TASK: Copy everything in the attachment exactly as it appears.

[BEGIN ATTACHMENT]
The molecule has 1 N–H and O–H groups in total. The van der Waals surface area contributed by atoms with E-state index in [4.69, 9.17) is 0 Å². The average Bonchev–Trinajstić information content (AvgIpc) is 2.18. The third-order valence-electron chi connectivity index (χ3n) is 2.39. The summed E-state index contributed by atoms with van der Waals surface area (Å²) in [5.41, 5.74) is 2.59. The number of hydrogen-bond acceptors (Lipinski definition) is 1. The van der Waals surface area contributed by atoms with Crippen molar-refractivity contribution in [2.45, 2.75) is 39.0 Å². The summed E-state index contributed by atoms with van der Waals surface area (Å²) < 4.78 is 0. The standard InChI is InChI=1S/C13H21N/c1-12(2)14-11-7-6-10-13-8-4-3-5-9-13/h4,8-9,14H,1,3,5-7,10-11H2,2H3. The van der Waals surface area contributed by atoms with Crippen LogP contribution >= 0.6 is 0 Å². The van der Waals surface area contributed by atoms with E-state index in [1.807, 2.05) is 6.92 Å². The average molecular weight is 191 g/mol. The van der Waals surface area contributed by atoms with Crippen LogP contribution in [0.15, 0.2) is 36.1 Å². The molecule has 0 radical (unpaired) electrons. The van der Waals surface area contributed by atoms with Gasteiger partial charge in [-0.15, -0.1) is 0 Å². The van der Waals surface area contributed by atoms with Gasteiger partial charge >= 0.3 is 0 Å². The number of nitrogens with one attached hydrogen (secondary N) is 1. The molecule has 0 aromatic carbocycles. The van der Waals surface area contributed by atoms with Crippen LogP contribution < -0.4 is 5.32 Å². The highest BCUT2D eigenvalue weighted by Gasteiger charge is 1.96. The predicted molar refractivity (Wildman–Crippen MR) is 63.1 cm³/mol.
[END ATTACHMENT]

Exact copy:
The molecule has 1 N–H and O–H groups in total. The van der Waals surface area contributed by atoms with E-state index in [4.69, 9.17) is 0 Å². The average Bonchev–Trinajstić information content (AvgIpc) is 2.18. The third-order valence-electron chi connectivity index (χ3n) is 2.39. The summed E-state index contributed by atoms with van der Waals surface area (Å²) in [5.41, 5.74) is 2.59. The number of hydrogen-bond acceptors (Lipinski definition) is 1. The van der Waals surface area contributed by atoms with Crippen molar-refractivity contribution in [2.45, 2.75) is 39.0 Å². The summed E-state index contributed by atoms with van der Waals surface area (Å²) < 4.78 is 0. The standard InChI is InChI=1S/C13H21N/c1-12(2)14-11-7-6-10-13-8-4-3-5-9-13/h4,8-9,14H,1,3,5-7,10-11H2,2H3. The van der Waals surface area contributed by atoms with Crippen LogP contribution >= 0.6 is 0 Å². The van der Waals surface area contributed by atoms with E-state index in [1.807, 2.05) is 6.92 Å². The average molecular weight is 191 g/mol. The van der Waals surface area contributed by atoms with Crippen LogP contribution in [0.15, 0.2) is 36.1 Å². The molecule has 0 radical (unpaired) electrons. The van der Waals surface area contributed by atoms with Gasteiger partial charge in [-0.15, -0.1) is 0 Å². The van der Waals surface area contributed by atoms with Gasteiger partial charge >= 0.3 is 0 Å². The number of nitrogens with one attached hydrogen (secondary N) is 1. The molecule has 0 aromatic carbocycles. The van der Waals surface area contributed by atoms with Crippen LogP contribution < -0.4 is 5.32 Å². The highest BCUT2D eigenvalue weighted by Gasteiger charge is 1.96. The predicted molar refractivity (Wildman–Crippen MR) is 63.1 cm³/mol.